Brian P. Riff, MD from the Division of Gastroenterology, Department of Medicine, Perelman School of Medicine at the University of Pennsylvania in Philadelphia, Pennsylvania, USA describes this VideoGIE case, “A novel technique for over-the-scope clip application: a safer and more secure method.”
The video case demonstrates our preferred technique for closing persistent gastrocutaneous fistulas (GCF). The patient is a 91-year-old male that had a gastrostomy tube removed 3 months prior with continued high volume drainage. In addition to showing a technique for closing a GCF, the video shows a safe method to help localize the enterocutaneous fistula defect while at the same time increasing mucosal purchase for over-the scope-clip (OTSC) application.
We felt that this case was important because it demonstrates proper technique for OTSC application in the stomach. In addition, we feel this technique is the most effective way to close a persistent GCF following gastrostomy tube removal. Multiple other endoscopic techniques have been described with disappointing results including through the scope clips, banding, and tissue glue. In our method, the guidewire helps to localize the exact defect; occasionally during closure one can become disoriented or obscure the GCF during OTSC application. The guidewire will not become stuck in the OTSC after firing so that is something that endoscopists need not worry about. In addition, by providing external pressure at the defect, the OTSC can get much greater mucosal purchase without the need for auxiliary devices. The increased mucosal adherence will help prevent clip migration which has been the major technical issue related to OTSC use in the stomach.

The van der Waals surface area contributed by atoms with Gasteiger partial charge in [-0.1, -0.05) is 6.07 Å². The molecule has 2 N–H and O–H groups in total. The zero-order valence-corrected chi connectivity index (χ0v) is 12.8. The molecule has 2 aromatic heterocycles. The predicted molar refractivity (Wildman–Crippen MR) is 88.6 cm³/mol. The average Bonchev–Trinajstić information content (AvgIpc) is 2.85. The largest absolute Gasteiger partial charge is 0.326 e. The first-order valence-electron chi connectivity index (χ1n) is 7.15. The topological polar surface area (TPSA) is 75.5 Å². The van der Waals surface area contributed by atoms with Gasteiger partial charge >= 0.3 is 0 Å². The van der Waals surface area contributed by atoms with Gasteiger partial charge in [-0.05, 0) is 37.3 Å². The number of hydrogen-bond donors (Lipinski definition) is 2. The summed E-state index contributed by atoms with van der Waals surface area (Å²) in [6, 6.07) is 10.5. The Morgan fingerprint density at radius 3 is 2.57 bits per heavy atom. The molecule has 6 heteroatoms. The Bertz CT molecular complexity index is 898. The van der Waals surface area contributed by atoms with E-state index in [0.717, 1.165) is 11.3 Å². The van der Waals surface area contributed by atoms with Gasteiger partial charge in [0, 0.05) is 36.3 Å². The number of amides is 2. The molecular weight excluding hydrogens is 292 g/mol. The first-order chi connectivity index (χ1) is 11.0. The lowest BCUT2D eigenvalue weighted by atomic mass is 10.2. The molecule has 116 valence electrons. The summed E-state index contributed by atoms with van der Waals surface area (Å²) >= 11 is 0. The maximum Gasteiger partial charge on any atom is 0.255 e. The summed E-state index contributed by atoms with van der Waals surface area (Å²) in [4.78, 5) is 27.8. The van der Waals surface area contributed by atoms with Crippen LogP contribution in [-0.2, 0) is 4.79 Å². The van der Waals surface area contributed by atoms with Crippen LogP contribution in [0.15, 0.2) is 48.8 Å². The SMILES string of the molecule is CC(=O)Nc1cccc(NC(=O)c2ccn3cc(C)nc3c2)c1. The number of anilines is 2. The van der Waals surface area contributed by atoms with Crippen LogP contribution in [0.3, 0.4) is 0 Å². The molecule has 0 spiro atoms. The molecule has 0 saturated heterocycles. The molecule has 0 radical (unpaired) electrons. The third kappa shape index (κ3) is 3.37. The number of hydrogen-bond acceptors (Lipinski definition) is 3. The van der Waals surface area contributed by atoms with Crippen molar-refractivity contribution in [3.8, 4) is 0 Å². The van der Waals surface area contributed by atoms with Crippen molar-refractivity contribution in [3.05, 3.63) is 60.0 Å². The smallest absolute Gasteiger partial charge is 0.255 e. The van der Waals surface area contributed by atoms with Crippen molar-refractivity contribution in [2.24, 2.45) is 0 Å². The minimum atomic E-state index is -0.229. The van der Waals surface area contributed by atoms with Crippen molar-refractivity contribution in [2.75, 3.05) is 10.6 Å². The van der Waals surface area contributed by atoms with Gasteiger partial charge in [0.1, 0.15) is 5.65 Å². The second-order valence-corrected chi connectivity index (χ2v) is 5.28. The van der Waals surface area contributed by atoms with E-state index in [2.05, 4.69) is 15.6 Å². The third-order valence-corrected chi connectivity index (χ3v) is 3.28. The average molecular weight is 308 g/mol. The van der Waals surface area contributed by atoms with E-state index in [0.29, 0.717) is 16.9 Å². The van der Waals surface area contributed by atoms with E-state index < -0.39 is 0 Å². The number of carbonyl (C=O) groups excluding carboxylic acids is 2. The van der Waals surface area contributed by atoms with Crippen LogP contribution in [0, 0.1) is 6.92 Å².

Figure 1. Over-the-scope 12/6t closure of a gastrocutaneous fistula by using ERCP guidewire placement and external pressure to increase mucosal purchase.
Persistent GCF following gastrostomy tube removal is more common than physicians recognize in the adult population with a range of 2-44% in series. This wide variance is because most gastrostomy tube series are in terminal indications and are not removed. In much larger series in the pediatric literature, persistent GCF is seen in 24% of patients following gastrostomy removal. Adult gastroenterology should be aware of this adverse event related to one of our procedures and know that they can be successful closed in one endoscopic session using an OTSC. We hope that our technique will be adopted in order to increase the safety of the procedure and limit the chances of clip migration or misplaced deployment.
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